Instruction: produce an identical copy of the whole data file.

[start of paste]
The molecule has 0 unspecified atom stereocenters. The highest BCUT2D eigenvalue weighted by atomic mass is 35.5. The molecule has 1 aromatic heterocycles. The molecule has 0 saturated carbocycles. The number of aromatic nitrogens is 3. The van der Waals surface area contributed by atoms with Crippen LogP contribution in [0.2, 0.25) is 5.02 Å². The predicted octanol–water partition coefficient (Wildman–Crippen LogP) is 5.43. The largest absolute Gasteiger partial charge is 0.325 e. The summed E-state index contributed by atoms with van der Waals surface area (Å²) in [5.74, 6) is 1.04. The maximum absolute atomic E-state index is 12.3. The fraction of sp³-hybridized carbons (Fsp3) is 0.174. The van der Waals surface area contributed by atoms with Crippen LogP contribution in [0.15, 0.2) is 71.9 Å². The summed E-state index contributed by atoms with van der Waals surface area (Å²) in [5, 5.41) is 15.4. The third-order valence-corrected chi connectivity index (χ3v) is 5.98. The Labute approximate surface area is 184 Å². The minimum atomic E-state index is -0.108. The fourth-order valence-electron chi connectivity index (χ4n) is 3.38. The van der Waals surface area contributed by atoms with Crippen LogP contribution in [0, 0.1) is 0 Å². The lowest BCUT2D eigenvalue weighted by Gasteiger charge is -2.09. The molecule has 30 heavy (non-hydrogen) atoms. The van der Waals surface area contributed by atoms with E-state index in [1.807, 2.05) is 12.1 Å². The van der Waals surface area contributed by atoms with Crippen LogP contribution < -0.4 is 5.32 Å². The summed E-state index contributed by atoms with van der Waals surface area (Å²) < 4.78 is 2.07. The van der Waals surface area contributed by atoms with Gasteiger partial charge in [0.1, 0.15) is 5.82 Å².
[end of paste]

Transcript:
The molecule has 0 unspecified atom stereocenters. The highest BCUT2D eigenvalue weighted by atomic mass is 35.5. The molecule has 1 aromatic heterocycles. The molecule has 0 saturated carbocycles. The number of aromatic nitrogens is 3. The van der Waals surface area contributed by atoms with Crippen LogP contribution in [0.2, 0.25) is 5.02 Å². The predicted octanol–water partition coefficient (Wildman–Crippen LogP) is 5.43. The largest absolute Gasteiger partial charge is 0.325 e. The summed E-state index contributed by atoms with van der Waals surface area (Å²) in [5.74, 6) is 1.04. The maximum absolute atomic E-state index is 12.3. The fraction of sp³-hybridized carbons (Fsp3) is 0.174. The van der Waals surface area contributed by atoms with Crippen LogP contribution in [0.15, 0.2) is 71.9 Å². The summed E-state index contributed by atoms with van der Waals surface area (Å²) in [5, 5.41) is 15.4. The third-order valence-corrected chi connectivity index (χ3v) is 5.98. The Labute approximate surface area is 184 Å². The minimum atomic E-state index is -0.108. The fourth-order valence-electron chi connectivity index (χ4n) is 3.38. The van der Waals surface area contributed by atoms with Crippen LogP contribution in [0, 0.1) is 0 Å². The lowest BCUT2D eigenvalue weighted by Gasteiger charge is -2.09. The molecule has 30 heavy (non-hydrogen) atoms. The van der Waals surface area contributed by atoms with E-state index in [1.807, 2.05) is 12.1 Å². The van der Waals surface area contributed by atoms with Crippen LogP contribution < -0.4 is 5.32 Å². The summed E-state index contributed by atoms with van der Waals surface area (Å²) < 4.78 is 2.07. The van der Waals surface area contributed by atoms with Gasteiger partial charge in [0.1, 0.15) is 5.82 Å².